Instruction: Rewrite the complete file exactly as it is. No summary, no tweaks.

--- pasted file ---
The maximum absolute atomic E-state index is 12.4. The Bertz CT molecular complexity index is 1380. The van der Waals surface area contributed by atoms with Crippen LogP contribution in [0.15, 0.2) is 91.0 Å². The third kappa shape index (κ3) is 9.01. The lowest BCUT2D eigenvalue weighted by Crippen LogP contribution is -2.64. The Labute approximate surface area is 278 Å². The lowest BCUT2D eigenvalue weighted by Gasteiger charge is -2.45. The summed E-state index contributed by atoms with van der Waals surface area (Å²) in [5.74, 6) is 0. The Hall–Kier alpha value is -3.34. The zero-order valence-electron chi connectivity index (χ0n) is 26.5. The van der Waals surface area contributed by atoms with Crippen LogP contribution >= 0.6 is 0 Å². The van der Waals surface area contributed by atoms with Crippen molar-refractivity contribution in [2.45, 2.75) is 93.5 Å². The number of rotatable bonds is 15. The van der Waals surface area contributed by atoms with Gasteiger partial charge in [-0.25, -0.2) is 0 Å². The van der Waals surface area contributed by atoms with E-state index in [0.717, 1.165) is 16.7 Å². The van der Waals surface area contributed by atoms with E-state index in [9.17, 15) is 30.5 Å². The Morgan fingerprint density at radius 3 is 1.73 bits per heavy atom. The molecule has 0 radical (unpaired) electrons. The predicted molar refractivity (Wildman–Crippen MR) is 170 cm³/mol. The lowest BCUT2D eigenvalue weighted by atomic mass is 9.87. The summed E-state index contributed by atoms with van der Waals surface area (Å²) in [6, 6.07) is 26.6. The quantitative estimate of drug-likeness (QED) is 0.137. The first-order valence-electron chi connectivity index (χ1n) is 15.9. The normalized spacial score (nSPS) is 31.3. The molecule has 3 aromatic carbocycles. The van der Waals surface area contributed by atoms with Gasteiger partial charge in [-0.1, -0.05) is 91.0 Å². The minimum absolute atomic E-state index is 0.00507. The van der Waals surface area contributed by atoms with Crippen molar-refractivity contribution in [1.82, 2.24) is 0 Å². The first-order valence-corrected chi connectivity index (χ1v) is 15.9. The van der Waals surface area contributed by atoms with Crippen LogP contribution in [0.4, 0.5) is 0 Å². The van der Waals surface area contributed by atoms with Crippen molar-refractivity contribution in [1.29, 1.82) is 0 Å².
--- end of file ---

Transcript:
The maximum absolute atomic E-state index is 12.4. The Bertz CT molecular complexity index is 1380. The van der Waals surface area contributed by atoms with Crippen LogP contribution in [0.15, 0.2) is 91.0 Å². The third kappa shape index (κ3) is 9.01. The lowest BCUT2D eigenvalue weighted by Crippen LogP contribution is -2.64. The Labute approximate surface area is 278 Å². The lowest BCUT2D eigenvalue weighted by Gasteiger charge is -2.45. The summed E-state index contributed by atoms with van der Waals surface area (Å²) in [5.74, 6) is 0. The Hall–Kier alpha value is -3.34. The zero-order valence-electron chi connectivity index (χ0n) is 26.5. The van der Waals surface area contributed by atoms with Crippen LogP contribution >= 0.6 is 0 Å². The van der Waals surface area contributed by atoms with Crippen molar-refractivity contribution in [2.45, 2.75) is 93.5 Å². The number of rotatable bonds is 15. The van der Waals surface area contributed by atoms with Gasteiger partial charge in [-0.25, -0.2) is 0 Å². The van der Waals surface area contributed by atoms with E-state index in [0.717, 1.165) is 16.7 Å². The van der Waals surface area contributed by atoms with E-state index in [9.17, 15) is 30.5 Å². The Morgan fingerprint density at radius 3 is 1.73 bits per heavy atom. The molecule has 0 radical (unpaired) electrons. The predicted molar refractivity (Wildman–Crippen MR) is 170 cm³/mol. The lowest BCUT2D eigenvalue weighted by atomic mass is 9.87. The summed E-state index contributed by atoms with van der Waals surface area (Å²) in [6, 6.07) is 26.6. The quantitative estimate of drug-likeness (QED) is 0.137. The first-order valence-electron chi connectivity index (χ1n) is 15.9. The normalized spacial score (nSPS) is 31.3. The molecule has 3 aromatic carbocycles. The van der Waals surface area contributed by atoms with Gasteiger partial charge in [-0.1, -0.05) is 91.0 Å². The minimum absolute atomic E-state index is 0.00507. The van der Waals surface area contributed by atoms with Crippen molar-refractivity contribution in [1.82, 2.24) is 0 Å². The first-order valence-corrected chi connectivity index (χ1v) is 15.9. The van der Waals surface area contributed by atoms with Crippen LogP contribution in [0.4, 0.5) is 0 Å². The van der Waals surface area contributed by atoms with Crippen molar-refractivity contribution in [1.29, 1.82) is 0 Å².